• Intensity-Modulated Radiation Therapy (IMRT): Advanced, high-precision radiotherapy that uses computer-controlled linear accelerators to deliver precise radiation doses to a malignant tumor or specific areas within the tumor.
  • Tomotherapy or Helical Tomotherapy (HT): A type of radiation therapy in which the radiation is delivered slice-by-slice.

Medical Oncology

  • Overview: INTEGRIS medical oncology is a dedicated group of medical oncologists specializing in diagnosing and the caring for cancer patients with a variety of medicine options. These treatments are administered orally or intravenously depending upon the treatment plan developed by your multidiscipline cancer care team.
  • Chemotherapy: Chemotherapy’s main method of function is to interfere with cancerous cells’ ability to develop and multiply. A patient may be prescribed a combination of a few types of chemotherapy, and it may also be prescribed in tandem with additional treatments, like radiation or surgery.
  • Targeted Therapy: Targeted therapy uses medicines that target specific parts of certain types of cancer cells, interfering with their ability to grow and survive. The therapies are specific to each person's cancer.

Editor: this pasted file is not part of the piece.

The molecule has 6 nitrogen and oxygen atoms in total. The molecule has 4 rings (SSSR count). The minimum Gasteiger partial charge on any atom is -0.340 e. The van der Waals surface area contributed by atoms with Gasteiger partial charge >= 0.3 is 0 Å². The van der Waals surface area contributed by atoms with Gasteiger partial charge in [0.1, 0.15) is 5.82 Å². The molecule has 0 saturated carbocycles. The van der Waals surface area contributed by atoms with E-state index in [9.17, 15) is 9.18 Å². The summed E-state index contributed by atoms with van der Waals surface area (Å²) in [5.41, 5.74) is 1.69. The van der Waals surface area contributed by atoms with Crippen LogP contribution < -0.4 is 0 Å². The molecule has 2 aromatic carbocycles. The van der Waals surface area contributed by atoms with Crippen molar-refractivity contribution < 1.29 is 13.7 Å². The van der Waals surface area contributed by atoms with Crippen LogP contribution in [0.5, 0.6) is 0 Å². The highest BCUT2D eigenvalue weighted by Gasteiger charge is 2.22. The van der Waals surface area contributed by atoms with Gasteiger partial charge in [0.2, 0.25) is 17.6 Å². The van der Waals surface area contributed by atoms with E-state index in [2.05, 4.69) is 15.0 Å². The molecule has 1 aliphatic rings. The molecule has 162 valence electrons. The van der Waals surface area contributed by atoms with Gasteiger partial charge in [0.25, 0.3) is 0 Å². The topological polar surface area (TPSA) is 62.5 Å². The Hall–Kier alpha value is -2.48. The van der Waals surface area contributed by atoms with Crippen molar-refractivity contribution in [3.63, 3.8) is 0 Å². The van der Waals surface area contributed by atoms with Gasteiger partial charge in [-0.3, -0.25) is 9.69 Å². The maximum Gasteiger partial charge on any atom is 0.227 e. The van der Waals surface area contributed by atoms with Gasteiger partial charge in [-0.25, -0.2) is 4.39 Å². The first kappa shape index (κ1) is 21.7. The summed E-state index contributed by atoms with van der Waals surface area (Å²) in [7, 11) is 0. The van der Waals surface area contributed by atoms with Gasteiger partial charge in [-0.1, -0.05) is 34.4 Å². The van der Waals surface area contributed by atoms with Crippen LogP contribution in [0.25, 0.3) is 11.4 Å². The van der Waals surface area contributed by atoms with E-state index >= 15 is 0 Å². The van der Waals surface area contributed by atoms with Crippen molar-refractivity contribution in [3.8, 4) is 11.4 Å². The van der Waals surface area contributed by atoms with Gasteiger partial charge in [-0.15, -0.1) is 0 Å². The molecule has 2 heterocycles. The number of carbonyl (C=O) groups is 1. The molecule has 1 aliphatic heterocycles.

• Immunotherapy: This is a way to use the body's immune system to help treat or prevent many health problems. It may be used to treat or manage cancer.

Other Treatments

  • Laser Therapy: Most commonly used to treat superficial cancers such as basal cell skin cancer and the very early stages of some other cancers
  • Photodynamic Therapy: a treatment that uses a photosensitizer or photosensitizing agent which produces a form of oxygen that kills nearby cancer cells when exposed to a certain wavelength of light.

At INTEGRIS, we offer a wide variety of support programs and services along with the Troy and Dollie Smith Wellness Center to help patients with breast cancer and their loved ones manage the physical and emotional effects of a cancer diagnosis and treatment.

Support services for skin cancer include:

  • Mind, body therapies including acupuncture, massage, and yoga
  • Research and clinical trials
  • Nutrition consultations
  • Pastoral care, spiritual support and relaxation techniques
  • Resource Room
  • Clinical social work services
  • Counseling
  • Patient navigation and survivor care planning
  • Multi-disciplinary clinic coordination
  • Cancer screenings
  • Patient and family support groups